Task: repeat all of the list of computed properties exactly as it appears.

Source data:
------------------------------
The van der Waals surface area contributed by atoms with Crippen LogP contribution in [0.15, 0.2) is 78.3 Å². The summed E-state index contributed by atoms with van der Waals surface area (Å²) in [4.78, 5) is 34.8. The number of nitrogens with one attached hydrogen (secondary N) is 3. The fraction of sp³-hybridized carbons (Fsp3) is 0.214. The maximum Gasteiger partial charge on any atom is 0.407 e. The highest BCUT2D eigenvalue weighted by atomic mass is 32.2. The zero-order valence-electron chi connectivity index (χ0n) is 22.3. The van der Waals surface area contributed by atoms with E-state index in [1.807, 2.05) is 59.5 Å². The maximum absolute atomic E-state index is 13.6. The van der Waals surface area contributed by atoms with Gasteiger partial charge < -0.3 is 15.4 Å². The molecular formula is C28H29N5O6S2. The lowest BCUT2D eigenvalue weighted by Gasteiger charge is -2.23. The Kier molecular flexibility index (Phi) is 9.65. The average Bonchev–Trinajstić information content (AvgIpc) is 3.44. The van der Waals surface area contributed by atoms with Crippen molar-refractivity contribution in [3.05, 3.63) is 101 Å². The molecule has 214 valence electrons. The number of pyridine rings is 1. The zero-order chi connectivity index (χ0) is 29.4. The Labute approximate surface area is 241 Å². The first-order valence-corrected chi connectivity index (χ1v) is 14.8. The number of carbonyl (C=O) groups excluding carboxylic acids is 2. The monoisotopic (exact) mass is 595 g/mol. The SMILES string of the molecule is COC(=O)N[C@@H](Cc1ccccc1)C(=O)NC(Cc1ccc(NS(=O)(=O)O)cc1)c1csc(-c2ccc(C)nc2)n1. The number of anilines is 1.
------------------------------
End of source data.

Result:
The van der Waals surface area contributed by atoms with Crippen LogP contribution in [0.15, 0.2) is 78.3 Å². The summed E-state index contributed by atoms with van der Waals surface area (Å²) in [4.78, 5) is 34.8. The number of nitrogens with one attached hydrogen (secondary N) is 3. The fraction of sp³-hybridized carbons (Fsp3) is 0.214. The maximum Gasteiger partial charge on any atom is 0.407 e. The highest BCUT2D eigenvalue weighted by atomic mass is 32.2. The zero-order valence-electron chi connectivity index (χ0n) is 22.3. The van der Waals surface area contributed by atoms with E-state index in [1.807, 2.05) is 59.5 Å². The maximum absolute atomic E-state index is 13.6. The van der Waals surface area contributed by atoms with Gasteiger partial charge < -0.3 is 15.4 Å². The molecular formula is C28H29N5O6S2. The lowest BCUT2D eigenvalue weighted by Gasteiger charge is -2.23. The Kier molecular flexibility index (Phi) is 9.65. The average Bonchev–Trinajstić information content (AvgIpc) is 3.44. The van der Waals surface area contributed by atoms with Crippen molar-refractivity contribution in [3.05, 3.63) is 101 Å². The molecule has 214 valence electrons. The number of pyridine rings is 1. The zero-order chi connectivity index (χ0) is 29.4. The Labute approximate surface area is 241 Å². The first-order valence-corrected chi connectivity index (χ1v) is 14.8. The number of carbonyl (C=O) groups excluding carboxylic acids is 2. The monoisotopic (exact) mass is 595 g/mol. The SMILES string of the molecule is COC(=O)N[C@@H](Cc1ccccc1)C(=O)NC(Cc1ccc(NS(=O)(=O)O)cc1)c1csc(-c2ccc(C)nc2)n1. The number of anilines is 1.